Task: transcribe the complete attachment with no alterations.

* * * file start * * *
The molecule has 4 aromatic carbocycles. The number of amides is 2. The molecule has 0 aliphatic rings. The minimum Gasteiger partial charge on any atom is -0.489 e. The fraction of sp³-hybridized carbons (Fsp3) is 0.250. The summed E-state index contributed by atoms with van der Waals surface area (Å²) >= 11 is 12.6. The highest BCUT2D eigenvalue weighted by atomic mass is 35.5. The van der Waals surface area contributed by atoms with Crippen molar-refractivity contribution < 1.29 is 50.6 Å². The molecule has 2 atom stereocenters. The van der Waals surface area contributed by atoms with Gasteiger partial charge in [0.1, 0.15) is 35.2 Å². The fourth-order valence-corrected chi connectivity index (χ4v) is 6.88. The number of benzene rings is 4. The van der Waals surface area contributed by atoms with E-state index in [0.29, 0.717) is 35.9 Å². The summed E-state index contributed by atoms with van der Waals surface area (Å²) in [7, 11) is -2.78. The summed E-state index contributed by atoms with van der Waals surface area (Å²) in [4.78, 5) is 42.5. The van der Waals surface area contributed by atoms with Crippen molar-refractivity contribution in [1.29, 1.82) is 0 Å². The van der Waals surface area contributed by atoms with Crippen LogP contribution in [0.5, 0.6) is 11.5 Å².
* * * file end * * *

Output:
The molecule has 4 aromatic carbocycles. The number of amides is 2. The molecule has 0 aliphatic rings. The minimum Gasteiger partial charge on any atom is -0.489 e. The fraction of sp³-hybridized carbons (Fsp3) is 0.250. The summed E-state index contributed by atoms with van der Waals surface area (Å²) >= 11 is 12.6. The highest BCUT2D eigenvalue weighted by atomic mass is 35.5. The van der Waals surface area contributed by atoms with Crippen molar-refractivity contribution < 1.29 is 50.6 Å². The molecule has 2 atom stereocenters. The van der Waals surface area contributed by atoms with Gasteiger partial charge in [0.1, 0.15) is 35.2 Å². The fourth-order valence-corrected chi connectivity index (χ4v) is 6.88. The number of benzene rings is 4. The van der Waals surface area contributed by atoms with E-state index in [0.29, 0.717) is 35.9 Å². The summed E-state index contributed by atoms with van der Waals surface area (Å²) in [7, 11) is -2.78. The summed E-state index contributed by atoms with van der Waals surface area (Å²) in [4.78, 5) is 42.5. The van der Waals surface area contributed by atoms with Crippen molar-refractivity contribution in [1.29, 1.82) is 0 Å². The van der Waals surface area contributed by atoms with Crippen LogP contribution in [0.5, 0.6) is 11.5 Å².